Over the course of a 162 game campaign, a lot can happen. We don’t expect you to see everything that unfolds over the course of each week of the MLB season. Last week in baseball will serve as your guide to everything notable that happened over the course of the previous week of games.
From walk-offs to sweeps, outstanding individual performances to players suffering through a slump, we’ve got you covered. So without further ado, here’s our first look back on last week in baseball.
1) Ohtani homers…three times
It’s early, but the Angels big offseason acquisition Shohei Ohtani seems to be making a pretty smooth transition to the majors from Japan. Otani hit his first major league home run on Tuesday off of Trevor Bauer as part of a 13-2 slaughter of the Indians. One day later he did it again off of the reigning Cy Young winner Corey Kluber in a 3-2 extra-inning win over Cleveland. But wait, there’s more! When Los Angeles returned to the field again on Friday to start a series with the Athletics, Ohtani hit yet another long ball. Three consecutive games with a homer ain’t too shabby. Neither is his .389 batting average.
2) Nearly Perfect
As if the three home runs weren’t enough for Ohtani, in his second career start on the mound he flirted with perfection. The multi-faceted rookie cruised through six and a third innings, striking out 11 batters, before A’s shortstop Marcus Semien ended all the fun with a single in the seventh. Ohtani registered one more K to get out of the inning and was replaced to start the eighth inning. In two starts, the Japanese phenom is 2-0 with 18 strikeouts and a 2.08 ERA. He really can do it all folks, so far at least.
3) Streaky Stanton
When the Yankees traded for Giancarlo Stanton this offseason, it represented a seismic shift of power in the American League. A lineup featuring both Aaron Judge and Stanton back-to-back is tough for any team to match. But things haven’t exactly gone as planned for the Yankees to start the season. In his first game in the Bronx as a member of the pinstripes on Tuesday, Stanton went 0-for-5 and struck out each and every time. He was unfairly booed – everybody has those days. And one day later redeemed himself with this…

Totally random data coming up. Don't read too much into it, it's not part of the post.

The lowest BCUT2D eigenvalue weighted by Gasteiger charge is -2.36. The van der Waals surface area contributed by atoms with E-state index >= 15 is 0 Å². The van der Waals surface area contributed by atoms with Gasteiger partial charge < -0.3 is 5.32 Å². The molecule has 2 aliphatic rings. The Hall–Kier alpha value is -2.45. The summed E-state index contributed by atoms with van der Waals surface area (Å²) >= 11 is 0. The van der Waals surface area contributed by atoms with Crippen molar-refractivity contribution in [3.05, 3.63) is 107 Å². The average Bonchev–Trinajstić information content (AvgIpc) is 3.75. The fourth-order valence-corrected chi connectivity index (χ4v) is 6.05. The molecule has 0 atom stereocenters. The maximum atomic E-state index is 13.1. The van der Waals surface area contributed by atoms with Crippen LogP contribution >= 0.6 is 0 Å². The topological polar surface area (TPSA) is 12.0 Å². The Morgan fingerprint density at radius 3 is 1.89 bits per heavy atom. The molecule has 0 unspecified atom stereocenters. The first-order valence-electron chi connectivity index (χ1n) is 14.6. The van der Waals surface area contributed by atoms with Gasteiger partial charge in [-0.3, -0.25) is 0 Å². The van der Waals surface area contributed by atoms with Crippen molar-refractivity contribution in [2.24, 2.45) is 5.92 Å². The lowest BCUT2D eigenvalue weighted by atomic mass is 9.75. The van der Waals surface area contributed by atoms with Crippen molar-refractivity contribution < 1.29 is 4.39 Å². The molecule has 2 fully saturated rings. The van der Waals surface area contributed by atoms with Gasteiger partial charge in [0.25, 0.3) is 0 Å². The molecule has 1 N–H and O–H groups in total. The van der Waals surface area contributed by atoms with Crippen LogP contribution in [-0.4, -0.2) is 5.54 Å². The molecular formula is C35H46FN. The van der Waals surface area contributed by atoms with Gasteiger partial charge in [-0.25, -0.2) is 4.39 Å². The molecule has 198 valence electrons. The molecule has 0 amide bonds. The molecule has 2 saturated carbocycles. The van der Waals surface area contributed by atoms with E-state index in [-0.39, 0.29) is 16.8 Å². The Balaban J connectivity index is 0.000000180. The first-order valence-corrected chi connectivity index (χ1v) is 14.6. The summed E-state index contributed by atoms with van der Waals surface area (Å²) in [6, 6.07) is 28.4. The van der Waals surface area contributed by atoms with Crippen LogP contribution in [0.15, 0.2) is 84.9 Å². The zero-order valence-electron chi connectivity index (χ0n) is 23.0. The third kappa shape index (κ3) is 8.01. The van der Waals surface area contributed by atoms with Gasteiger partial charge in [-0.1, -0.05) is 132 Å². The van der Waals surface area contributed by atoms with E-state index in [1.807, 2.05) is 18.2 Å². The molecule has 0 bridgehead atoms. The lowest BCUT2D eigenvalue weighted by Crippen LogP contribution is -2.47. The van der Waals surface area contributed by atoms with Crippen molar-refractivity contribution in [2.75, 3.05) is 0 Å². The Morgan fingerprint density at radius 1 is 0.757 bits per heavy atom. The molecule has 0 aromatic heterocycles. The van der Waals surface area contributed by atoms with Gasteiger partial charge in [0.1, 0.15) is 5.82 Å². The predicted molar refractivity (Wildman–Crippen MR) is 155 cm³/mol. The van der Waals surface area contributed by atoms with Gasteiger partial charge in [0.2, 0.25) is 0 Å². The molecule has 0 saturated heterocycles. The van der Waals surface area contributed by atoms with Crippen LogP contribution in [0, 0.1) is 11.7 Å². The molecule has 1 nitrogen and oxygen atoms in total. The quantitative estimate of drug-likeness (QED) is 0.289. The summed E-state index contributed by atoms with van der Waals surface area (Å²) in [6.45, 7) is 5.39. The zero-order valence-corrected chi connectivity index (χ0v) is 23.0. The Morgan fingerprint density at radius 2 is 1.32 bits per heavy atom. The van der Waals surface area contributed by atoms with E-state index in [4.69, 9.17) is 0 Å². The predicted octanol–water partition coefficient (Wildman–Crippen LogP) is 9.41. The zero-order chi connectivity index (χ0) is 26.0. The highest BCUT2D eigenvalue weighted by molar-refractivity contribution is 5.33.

SEE. YOU. LATER.
Giancarlo Stanton DESTROYS his first home run at Yankee Stadium. pic.twitter.com/up4v5Y98hs
— YES Network (@YESNetwork) April 4, 2018
His first Yankee Stadium homer was overshadowed by another miserable outing at the plate on Sunday, where the former Marlins slugger went 0-for-7 with five more strikeouts in an 8-7 extra-innings loss to the Orioles. Not exactly the start Yankees fans were hoping for from their new big bat.
4) Bryce is Right
There’s no shortage of power from Nationals star Bryce Harper. In just nine games, the former MVP is leading the league with six home runs and is second in RBI with 12. No. 6 came on Sunday night in what wound up being a 6-5 loss to the Mets, who swept the weekend series. Something about April brings out the best in Harper. His 1.087 OPS in March/April is the best in MLB history.
5) Comeback Sox
The Boston Red Sox are the proud owners of the MLB’s best record after getting off to an 8-1 start – the best in franchise history. Even more impressive is the fact that the eight victories have all come consecutively. That’s right, they haven’t loss since opening day. The most impressive win of this early stretch was easily on Sunday though. Trailing the Rays 7-2, Boston pieced together a methodical two-out rally in the bottom of the eighth, scoring six runs to jump ahead 8-7 and hold on for the win. The Red Sox are 5-0 in one-run games this year. Five of their wins have come after trailing at some point in the game. They’re also 2-0 in extra-inning games so far.